Hart Health Strategies provides a comprehensive policy briefing on a weekly basis. This in-depth health policy briefing is sent out at the beginning of each week. The health policy briefing recaps the previous week and previews the week ahead. It alerts clients to upcoming congressional hearings, newly introduced bills, regulatory announcements, and implementation activity related to the Patient Protection and Affordable Care Act (PPACA) and other health laws.


Medicare Physician Payment/SGR Reform May Contain Riders

The President will deliver his State of the Union Address to Congress and the nation this Tuesday. It is not anticipated that he will seek congressional help in attempting to fix legislatively the problems that have arisen under the Patient Protection and Affordable Care Act (PPACA), but is expected to lay out his legislative and administrative agenda for health-related and other initiatives. The first major issue looming over the congressional agenda is the extension of the current federal debt limit (which the U.S. Department of Treasury says may need to be increased later in February) which could be delayed pending agreement on other budget-related issues. Also, pending in the House of Representatives is Medicare Physician Payment reform legislation approved by the House Ways and Means Committee (H.R. 2810) and another version of the same bill approved by the House Energy and Commerce Committee. The Congressional Budget Office (CBO) has estimated that the Ways and Means version would cost $121 billion over ten years and that the Senate Finance Committee counterpart, which contains a number of Medicare “extenders,” would cost $148.6 billion over the same period. The heir apparent to the Senate Finance Committee chairmanship, Senator Ron Wyden (D-OR), has stated that the sustainable growth rate (SGR) reform legislation could become a vehicle for the consideration of his Wyden-Isakson/Paulsen-Welsh “The Better Care, Lower Cost Act” (S. 1932/H.R. 3890) which is designed to address the high-cost of chronic illnesses among Medicare beneficiaries. Congress will have until March 31st to take up a long-term fix for the SGR problem or again extend the current temporary Medicare reimbursement regime. It remains to be seen whether the President in his State of the Union Address (SOTUA) will endorse some version or another of SGR reform over 5 or 10 years. The Alliance of Specialty Medicine has suggested that long-term reform should reflect a number of additional principles, including the repeal of the PPACA’s Independent Payment Advisory Board (IPAB) which, under the law, would have the authority to recommend other provider payment reductions if SGR reform is not fully paid for through other cost savings.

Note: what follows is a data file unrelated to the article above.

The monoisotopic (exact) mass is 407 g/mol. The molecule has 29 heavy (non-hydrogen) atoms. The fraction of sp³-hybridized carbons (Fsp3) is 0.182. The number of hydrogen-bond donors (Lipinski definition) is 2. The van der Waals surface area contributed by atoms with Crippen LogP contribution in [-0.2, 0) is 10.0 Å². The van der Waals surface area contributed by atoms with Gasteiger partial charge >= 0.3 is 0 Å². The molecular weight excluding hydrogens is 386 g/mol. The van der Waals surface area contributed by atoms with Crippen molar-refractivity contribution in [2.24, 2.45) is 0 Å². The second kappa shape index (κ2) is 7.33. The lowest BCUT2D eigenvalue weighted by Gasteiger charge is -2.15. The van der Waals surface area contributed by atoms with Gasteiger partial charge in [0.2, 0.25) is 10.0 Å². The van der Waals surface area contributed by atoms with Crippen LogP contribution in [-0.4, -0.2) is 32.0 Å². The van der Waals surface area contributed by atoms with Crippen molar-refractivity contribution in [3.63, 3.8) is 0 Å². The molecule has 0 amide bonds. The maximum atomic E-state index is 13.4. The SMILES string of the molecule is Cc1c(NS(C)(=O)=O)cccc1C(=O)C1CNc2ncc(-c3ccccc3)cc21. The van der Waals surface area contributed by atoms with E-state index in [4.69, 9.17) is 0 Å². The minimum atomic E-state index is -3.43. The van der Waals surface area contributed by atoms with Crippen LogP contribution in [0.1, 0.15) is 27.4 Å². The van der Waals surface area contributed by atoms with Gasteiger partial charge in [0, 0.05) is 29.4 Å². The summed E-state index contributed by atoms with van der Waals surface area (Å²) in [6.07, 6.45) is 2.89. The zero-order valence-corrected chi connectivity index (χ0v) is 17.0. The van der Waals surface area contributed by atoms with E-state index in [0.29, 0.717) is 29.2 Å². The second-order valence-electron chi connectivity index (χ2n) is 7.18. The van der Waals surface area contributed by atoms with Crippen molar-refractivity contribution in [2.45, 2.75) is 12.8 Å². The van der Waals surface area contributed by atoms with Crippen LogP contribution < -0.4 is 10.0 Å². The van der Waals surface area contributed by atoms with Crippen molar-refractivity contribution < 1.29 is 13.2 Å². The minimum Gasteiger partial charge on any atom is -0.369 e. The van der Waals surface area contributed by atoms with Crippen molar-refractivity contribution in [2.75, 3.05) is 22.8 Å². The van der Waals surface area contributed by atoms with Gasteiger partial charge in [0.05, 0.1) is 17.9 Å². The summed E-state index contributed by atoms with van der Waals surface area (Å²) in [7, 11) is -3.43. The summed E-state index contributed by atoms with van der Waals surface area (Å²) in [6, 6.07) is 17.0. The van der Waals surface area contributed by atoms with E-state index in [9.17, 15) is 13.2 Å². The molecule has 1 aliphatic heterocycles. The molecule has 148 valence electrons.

ObamaCare Remains in Spotlight

Before the President travels to the Capitol this Tuesday to deliver his State of the Union Address, the House Ways and Means Committee will hold a hearing at 10:00 a.m. to take testimony on the negative effect on employees and their jobs that the PPACA’s 30-hour full-time coverage rule has created. The Administration has already prepped for the SOTUA in announcing that an additional 800,000 individuals have been enrolled under the federal and state exchanges, thus bringing to about 3 million the number of persons who have chosen private health plans since last October 1st. The Centers for Medicare and Medicaid Services (CMS) also said that over 6.3 million individuals were determined to be eligible by state means for either Medicaid or the Children’s Health Insurance Program (CHIP) coverage through year-end. U.S. Department of Health and Human Services (HHS) Secretary Kathleen Sebelius has been busy attempting to persuade the governors and mayors in states that have not expanded Medicaid under the law to do so or risk losing the federal government’s full contribution over the next several years. While some Democrats are increasingly urging their colleagues to help “fix” the portions of the PPACA that are not working well, Republicans continue on their quest to resist Medicaid expansion and to “repeal and replace” the law. An independent report by the Jackson/Hewitt firm estimated that employers in states that do not expand Medicaid might become subject to $1-1.6 billion in shared-responsibility taxes when their employees obtain premium assistance tax credits to help pay for alternative health insurance coverage under their state (or the federal) exchange. Another analysis by the RAND Corporation estimated that the House-passed bill, H.R. 3350--the “Keep Your Health Plan Act” (allowing cancelled plans to be purchased by anyone), would result in a reduction in 2015 of the number of individuals covered under PPACA-compliant plans (about 3.2 million) and an increase in the overall premium cost of such compliant plans (about 10%). In comparison, the report estimated that the Administration’s policy to allow such cancelled plans to continue, at least through 2014, would result in a reduction of the number of individuals covered under PPACA-compliant plans (about 500,000) and an increase in the overall premium cost of such compliant plans (about 4%). The Internal Revenue Service (IRS) also showed some flexibility in issuing a proposed rule relating to the law’s minimum essential coverage (MEC) requirement for individuals, including several exemptions that would allow certain individuals to avoid the “shared responsibility” tax penalty. As to the law’s mandate that employers offer MEC, apparently the IRS will not penalize employers if they continue to offer non-compliant plans to their employees as long as they also offer at least one PPACA-compliant plan. The IRS also is delaying until 2015 the enforcement of the PPACA requirement that employers refrain from offering more valuable health benefits to executives than to other workers.

January 27, 2014: | Page 1 Page 2



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